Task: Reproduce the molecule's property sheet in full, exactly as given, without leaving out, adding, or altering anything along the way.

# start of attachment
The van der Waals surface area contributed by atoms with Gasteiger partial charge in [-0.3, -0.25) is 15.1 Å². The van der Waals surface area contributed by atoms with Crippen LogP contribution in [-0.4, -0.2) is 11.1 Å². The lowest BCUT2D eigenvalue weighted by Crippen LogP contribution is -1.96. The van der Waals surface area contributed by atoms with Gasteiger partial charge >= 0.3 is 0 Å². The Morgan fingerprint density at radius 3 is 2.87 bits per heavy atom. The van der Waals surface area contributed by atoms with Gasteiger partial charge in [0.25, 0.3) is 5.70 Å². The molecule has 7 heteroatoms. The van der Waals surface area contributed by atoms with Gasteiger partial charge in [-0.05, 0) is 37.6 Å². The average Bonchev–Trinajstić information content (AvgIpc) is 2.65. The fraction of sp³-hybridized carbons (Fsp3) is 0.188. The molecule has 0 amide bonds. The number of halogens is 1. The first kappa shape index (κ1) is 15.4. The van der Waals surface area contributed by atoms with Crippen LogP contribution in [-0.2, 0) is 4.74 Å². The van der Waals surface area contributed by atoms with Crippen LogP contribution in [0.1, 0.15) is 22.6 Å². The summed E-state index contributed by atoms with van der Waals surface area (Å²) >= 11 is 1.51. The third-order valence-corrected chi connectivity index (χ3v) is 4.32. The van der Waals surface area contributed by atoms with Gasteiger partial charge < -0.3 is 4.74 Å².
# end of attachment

The van der Waals surface area contributed by atoms with Gasteiger partial charge in [-0.3, -0.25) is 15.1 Å². The van der Waals surface area contributed by atoms with Crippen LogP contribution in [-0.4, -0.2) is 11.1 Å². The lowest BCUT2D eigenvalue weighted by Crippen LogP contribution is -1.96. The van der Waals surface area contributed by atoms with Gasteiger partial charge >= 0.3 is 0 Å². The Morgan fingerprint density at radius 3 is 2.87 bits per heavy atom. The van der Waals surface area contributed by atoms with Gasteiger partial charge in [0.25, 0.3) is 5.70 Å². The molecule has 7 heteroatoms. The van der Waals surface area contributed by atoms with Gasteiger partial charge in [-0.05, 0) is 37.6 Å². The average Bonchev–Trinajstić information content (AvgIpc) is 2.65. The fraction of sp³-hybridized carbons (Fsp3) is 0.188. The molecule has 0 amide bonds. The number of halogens is 1. The first kappa shape index (κ1) is 15.4. The van der Waals surface area contributed by atoms with Crippen LogP contribution in [-0.2, 0) is 4.74 Å². The van der Waals surface area contributed by atoms with Crippen LogP contribution in [0.1, 0.15) is 22.6 Å². The summed E-state index contributed by atoms with van der Waals surface area (Å²) >= 11 is 1.51. The third-order valence-corrected chi connectivity index (χ3v) is 4.32. The van der Waals surface area contributed by atoms with Gasteiger partial charge < -0.3 is 4.74 Å².